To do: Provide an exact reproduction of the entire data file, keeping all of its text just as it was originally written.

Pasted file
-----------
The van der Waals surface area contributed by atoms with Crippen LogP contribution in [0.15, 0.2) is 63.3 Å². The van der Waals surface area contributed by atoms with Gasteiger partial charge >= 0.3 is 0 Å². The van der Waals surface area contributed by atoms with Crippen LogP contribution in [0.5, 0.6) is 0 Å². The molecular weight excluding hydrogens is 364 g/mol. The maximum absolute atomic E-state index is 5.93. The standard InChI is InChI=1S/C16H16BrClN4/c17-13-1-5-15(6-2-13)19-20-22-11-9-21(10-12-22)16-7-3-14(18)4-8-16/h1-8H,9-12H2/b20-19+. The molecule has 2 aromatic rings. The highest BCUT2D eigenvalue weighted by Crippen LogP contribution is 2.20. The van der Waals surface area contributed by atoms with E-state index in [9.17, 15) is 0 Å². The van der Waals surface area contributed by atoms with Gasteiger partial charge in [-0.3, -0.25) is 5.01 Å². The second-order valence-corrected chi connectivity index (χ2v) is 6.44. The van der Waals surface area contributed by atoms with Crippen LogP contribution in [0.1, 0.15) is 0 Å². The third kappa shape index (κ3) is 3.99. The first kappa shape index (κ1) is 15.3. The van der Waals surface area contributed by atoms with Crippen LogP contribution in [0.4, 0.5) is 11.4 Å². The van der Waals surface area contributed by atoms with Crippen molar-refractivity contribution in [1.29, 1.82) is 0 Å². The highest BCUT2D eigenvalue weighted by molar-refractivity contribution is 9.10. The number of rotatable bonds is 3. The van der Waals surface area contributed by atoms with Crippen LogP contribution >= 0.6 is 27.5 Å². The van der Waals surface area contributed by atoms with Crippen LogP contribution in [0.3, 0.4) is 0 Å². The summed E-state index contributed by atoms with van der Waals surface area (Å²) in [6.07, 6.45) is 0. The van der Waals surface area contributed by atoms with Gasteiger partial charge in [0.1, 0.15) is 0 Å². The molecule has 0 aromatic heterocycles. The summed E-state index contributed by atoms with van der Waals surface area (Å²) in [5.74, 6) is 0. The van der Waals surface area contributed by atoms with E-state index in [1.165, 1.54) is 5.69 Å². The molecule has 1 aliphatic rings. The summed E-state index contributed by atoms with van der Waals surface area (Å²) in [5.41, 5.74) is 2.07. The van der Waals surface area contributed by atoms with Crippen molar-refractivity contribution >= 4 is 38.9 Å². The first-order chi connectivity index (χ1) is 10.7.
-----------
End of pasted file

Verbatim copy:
The van der Waals surface area contributed by atoms with Crippen LogP contribution in [0.15, 0.2) is 63.3 Å². The van der Waals surface area contributed by atoms with Gasteiger partial charge >= 0.3 is 0 Å². The van der Waals surface area contributed by atoms with Crippen LogP contribution in [0.5, 0.6) is 0 Å². The molecular weight excluding hydrogens is 364 g/mol. The maximum absolute atomic E-state index is 5.93. The standard InChI is InChI=1S/C16H16BrClN4/c17-13-1-5-15(6-2-13)19-20-22-11-9-21(10-12-22)16-7-3-14(18)4-8-16/h1-8H,9-12H2/b20-19+. The molecule has 2 aromatic rings. The highest BCUT2D eigenvalue weighted by Crippen LogP contribution is 2.20. The van der Waals surface area contributed by atoms with E-state index in [9.17, 15) is 0 Å². The van der Waals surface area contributed by atoms with Gasteiger partial charge in [-0.3, -0.25) is 5.01 Å². The second-order valence-corrected chi connectivity index (χ2v) is 6.44. The van der Waals surface area contributed by atoms with Crippen LogP contribution in [0.1, 0.15) is 0 Å². The third kappa shape index (κ3) is 3.99. The first kappa shape index (κ1) is 15.3. The van der Waals surface area contributed by atoms with Crippen LogP contribution in [0.4, 0.5) is 11.4 Å². The van der Waals surface area contributed by atoms with Crippen molar-refractivity contribution in [1.29, 1.82) is 0 Å². The highest BCUT2D eigenvalue weighted by molar-refractivity contribution is 9.10. The number of rotatable bonds is 3. The van der Waals surface area contributed by atoms with Crippen LogP contribution >= 0.6 is 27.5 Å². The van der Waals surface area contributed by atoms with Crippen LogP contribution in [0.3, 0.4) is 0 Å². The summed E-state index contributed by atoms with van der Waals surface area (Å²) in [6.07, 6.45) is 0. The van der Waals surface area contributed by atoms with Gasteiger partial charge in [0.1, 0.15) is 0 Å². The molecule has 0 aromatic heterocycles. The summed E-state index contributed by atoms with van der Waals surface area (Å²) in [5.74, 6) is 0. The van der Waals surface area contributed by atoms with E-state index in [1.165, 1.54) is 5.69 Å². The molecule has 1 aliphatic rings. The summed E-state index contributed by atoms with van der Waals surface area (Å²) in [5.41, 5.74) is 2.07. The van der Waals surface area contributed by atoms with Crippen molar-refractivity contribution >= 4 is 38.9 Å². The first-order chi connectivity index (χ1) is 10.7.